The Reds will move right-hander Homer Bailey to the 60-day disabled list tomorrow, which means that his season is officially over.
Bailey hasn’t pitched since August 7 due to a flexor mass strain in his right elbow. Reds general manager Walt Jocketty told C. Trent Rosecrans of the Cincinnati Enquirer that he’s currently mulling over whether to have surgery.
“Not yet, but probably we’ll make a decision this week,” Jocketty said. “We did determine that he shouldn’t pitch the rest of the year.”
Bailey signed a six-year, $105 million extension with the Reds in February and got off to poor start this season, but he was much better after May and ended up with a 3.71 ERA and 124/45 K/BB ratio over 145 2/3 innings. He’ll hope for better health and consistency in year two of the deal.
Major League Baseball announced that the starting time of Game 2 of the World Series between the Cubs and Indians at Progressive Field on Wednesday night has been moved up to 7:08 PM EDT due to a forecast that calls for heavy rain late in the night, ESPN’s Jayson Stark reports.
Jake Arrieta will start for the Cubs against the Indians’ Trevor Bauer, assuming his finger injury doesn’t prevent him from doing so.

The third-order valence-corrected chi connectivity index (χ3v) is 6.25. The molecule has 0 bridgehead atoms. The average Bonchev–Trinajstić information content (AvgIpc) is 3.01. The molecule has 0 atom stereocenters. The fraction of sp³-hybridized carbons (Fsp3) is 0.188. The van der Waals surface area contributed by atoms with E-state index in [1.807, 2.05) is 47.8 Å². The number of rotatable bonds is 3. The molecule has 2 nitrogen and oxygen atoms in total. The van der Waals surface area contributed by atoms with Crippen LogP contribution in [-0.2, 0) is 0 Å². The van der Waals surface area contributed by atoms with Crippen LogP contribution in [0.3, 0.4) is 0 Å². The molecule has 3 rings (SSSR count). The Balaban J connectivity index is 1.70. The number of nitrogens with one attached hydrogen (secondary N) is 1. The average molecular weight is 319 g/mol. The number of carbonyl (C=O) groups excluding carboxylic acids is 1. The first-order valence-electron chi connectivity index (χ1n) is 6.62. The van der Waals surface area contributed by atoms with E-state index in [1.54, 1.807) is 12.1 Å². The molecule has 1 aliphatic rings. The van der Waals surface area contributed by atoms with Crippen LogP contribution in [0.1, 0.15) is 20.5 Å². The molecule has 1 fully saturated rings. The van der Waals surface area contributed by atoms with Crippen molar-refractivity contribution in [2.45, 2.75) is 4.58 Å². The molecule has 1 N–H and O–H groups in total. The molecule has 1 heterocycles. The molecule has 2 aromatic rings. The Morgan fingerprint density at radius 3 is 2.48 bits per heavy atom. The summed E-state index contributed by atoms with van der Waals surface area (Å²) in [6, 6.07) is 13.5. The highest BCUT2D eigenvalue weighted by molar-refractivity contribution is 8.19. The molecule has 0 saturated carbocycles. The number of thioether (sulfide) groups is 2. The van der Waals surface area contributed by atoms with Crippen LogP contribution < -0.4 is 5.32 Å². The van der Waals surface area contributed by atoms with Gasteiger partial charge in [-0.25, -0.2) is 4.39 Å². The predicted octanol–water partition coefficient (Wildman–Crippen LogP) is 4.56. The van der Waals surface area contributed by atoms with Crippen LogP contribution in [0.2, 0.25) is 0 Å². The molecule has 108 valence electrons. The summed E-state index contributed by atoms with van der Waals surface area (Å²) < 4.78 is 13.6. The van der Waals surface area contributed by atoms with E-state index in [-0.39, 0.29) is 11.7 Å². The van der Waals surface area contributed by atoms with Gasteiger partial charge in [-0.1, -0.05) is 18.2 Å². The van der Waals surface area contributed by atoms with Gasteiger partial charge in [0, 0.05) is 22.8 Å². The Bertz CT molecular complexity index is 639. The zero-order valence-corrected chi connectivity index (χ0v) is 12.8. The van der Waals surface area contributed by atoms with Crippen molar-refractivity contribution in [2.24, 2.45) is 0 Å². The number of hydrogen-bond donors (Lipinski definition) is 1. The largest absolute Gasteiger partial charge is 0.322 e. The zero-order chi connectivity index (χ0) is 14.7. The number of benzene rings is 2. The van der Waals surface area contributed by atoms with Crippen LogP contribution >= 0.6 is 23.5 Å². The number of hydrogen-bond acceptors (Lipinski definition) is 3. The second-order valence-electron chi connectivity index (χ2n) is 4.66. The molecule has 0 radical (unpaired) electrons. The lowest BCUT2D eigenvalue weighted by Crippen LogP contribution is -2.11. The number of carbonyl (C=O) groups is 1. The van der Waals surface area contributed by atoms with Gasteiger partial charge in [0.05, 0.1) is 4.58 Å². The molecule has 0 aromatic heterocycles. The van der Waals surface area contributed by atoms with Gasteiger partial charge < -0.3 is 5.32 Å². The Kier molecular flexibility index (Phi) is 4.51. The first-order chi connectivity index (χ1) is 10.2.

While an 8 PM start puts the game in a better TV slot, most of the playoff games have been ending around midnight or later. That makes it difficult for kids on the East coast to watch and enjoy the entirety of the games. As we know, baseball has a looming problem in that its viewing audience is getting steadily older. Having playoff games start at 7 PM consistently — or even 6 PM, for that matter — might be good for the future of the game.
The last time the Cubs were in the World Series was 1945, two years before Jackie Robinson broke the color barrier in baseball. As such, until Tuesday night, the Cubs never had a black player play for them in the World Series.
Dexter Fowler changed that, leading off the ballgame at Progressive Field against the Indians. Fowler was made aware of this fact three days ago by Rany Jazayerli of The Ringer:
Fowler, in that at-bat, went ahead in the count 2-1 but ended up striking out looking on a Corey Kluber sinker.